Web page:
the rapid growth has led it to become Nicaragua's second largest source of foreign capital. Less than three years ago, the nation's tourism budget was U.S. $400,000; today, it is over $2 million.
Nicaragua's economy has also produced a construction
the majority of which is in and around Managua
Nicaragua faces a number of challenges in stimulating rapid economic growth. An International Monetary Fund
(IMF) program is currently being followed, with the aim of attracting investment, creating jobs, and reducing poverty
by opening the economy to foreign trade. This process was boosted in late 2000 when Nicaragua reached the decision point under the Heavily Indebted Poor Countries
(HIPC) debt relief initiative. However, HIPC benefits were delayed because Nicaragua subsequently fell "off track" from its IMF program. The country also has been grappling with a string of bank failures that began in August 2000. Moreover, Nicaragua continues to lose international reserves due to its growing fiscal deficits.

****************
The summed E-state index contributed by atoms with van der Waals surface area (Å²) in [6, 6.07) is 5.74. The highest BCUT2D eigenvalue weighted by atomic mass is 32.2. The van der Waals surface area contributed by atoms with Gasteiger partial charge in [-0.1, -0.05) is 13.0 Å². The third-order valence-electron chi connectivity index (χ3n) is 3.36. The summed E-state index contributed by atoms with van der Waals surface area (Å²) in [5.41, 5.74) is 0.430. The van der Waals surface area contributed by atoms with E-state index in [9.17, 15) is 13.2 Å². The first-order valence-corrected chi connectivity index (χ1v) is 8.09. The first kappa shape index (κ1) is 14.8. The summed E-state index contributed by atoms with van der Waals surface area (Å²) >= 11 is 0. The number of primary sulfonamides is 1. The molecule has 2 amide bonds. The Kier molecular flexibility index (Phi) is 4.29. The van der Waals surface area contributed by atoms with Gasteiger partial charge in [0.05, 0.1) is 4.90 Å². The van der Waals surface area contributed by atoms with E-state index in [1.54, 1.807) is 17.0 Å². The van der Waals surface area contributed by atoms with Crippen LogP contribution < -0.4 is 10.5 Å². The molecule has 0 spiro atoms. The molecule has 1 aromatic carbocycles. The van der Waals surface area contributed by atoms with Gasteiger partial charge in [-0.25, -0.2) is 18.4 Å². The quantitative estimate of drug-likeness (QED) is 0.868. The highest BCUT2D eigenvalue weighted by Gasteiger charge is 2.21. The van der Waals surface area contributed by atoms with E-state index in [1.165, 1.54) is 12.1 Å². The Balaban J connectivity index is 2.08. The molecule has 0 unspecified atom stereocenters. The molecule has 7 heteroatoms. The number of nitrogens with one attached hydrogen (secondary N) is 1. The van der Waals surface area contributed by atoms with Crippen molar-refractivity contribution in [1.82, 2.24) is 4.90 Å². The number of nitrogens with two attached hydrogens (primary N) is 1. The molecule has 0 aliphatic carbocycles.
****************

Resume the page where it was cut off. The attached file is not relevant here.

The country is still a recovering economy and it continues to implement further reforms, on which aid from the IMF
is conditional. In 2005, finance ministers of the leading eight industrialized nations (G8
) agreed to forgive some of Nicaragua's foreign debt, as part of the HIPC
program. According to the World Bank Nicaragua's GDP
was around $4.9 US billion dollars. Recently, in March 2007, Poland and Nicaragua signed an agreement to write off $30.6 million which was borrowed by the Nicaraguan government in the 1980s.
The U.S. is the country's largest trading partner, providing 25% of Nicaragua's imports
and receiving about 60% of its exports
. About 25 wholly or partly owned subsidiaries
of U.S. companies operate in Nicaragua. The largest of those investments are in the energy, communications, manufacturing, fisheries, and shrimp farming sectors. Good opportunities exist for further investments in those same sectors, as well as in tourism, mining, franchising, and the distribution of imported consumer, manufacturing, and agricultural goods. There also are copper